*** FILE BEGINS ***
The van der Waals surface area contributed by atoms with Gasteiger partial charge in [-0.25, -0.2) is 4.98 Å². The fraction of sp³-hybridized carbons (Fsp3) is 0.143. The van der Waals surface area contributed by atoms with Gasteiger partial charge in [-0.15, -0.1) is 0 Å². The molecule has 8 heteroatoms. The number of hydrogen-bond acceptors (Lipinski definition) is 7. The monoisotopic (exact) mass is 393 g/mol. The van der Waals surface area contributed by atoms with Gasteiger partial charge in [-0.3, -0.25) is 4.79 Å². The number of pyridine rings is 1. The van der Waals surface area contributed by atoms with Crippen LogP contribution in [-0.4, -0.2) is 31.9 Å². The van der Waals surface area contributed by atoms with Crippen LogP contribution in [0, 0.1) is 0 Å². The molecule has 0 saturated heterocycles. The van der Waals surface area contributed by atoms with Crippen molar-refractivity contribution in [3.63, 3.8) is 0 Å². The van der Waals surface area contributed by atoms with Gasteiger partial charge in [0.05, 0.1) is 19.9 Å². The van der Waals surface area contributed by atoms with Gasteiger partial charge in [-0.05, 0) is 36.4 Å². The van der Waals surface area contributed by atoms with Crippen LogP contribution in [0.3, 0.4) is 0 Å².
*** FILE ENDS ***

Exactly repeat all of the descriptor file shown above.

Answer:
The van der Waals surface area contributed by atoms with Gasteiger partial charge in [-0.25, -0.2) is 4.98 Å². The fraction of sp³-hybridized carbons (Fsp3) is 0.143. The van der Waals surface area contributed by atoms with Gasteiger partial charge in [-0.15, -0.1) is 0 Å². The molecule has 8 heteroatoms. The number of hydrogen-bond acceptors (Lipinski definition) is 7. The monoisotopic (exact) mass is 393 g/mol. The van der Waals surface area contributed by atoms with Gasteiger partial charge in [-0.3, -0.25) is 4.79 Å². The number of pyridine rings is 1. The van der Waals surface area contributed by atoms with Crippen LogP contribution in [-0.4, -0.2) is 31.9 Å². The van der Waals surface area contributed by atoms with Crippen LogP contribution in [0, 0.1) is 0 Å². The molecule has 0 saturated heterocycles. The van der Waals surface area contributed by atoms with Crippen molar-refractivity contribution in [3.63, 3.8) is 0 Å². The van der Waals surface area contributed by atoms with Gasteiger partial charge in [0.05, 0.1) is 19.9 Å². The van der Waals surface area contributed by atoms with Gasteiger partial charge in [-0.05, 0) is 36.4 Å². The van der Waals surface area contributed by atoms with Crippen LogP contribution in [0.3, 0.4) is 0 Å².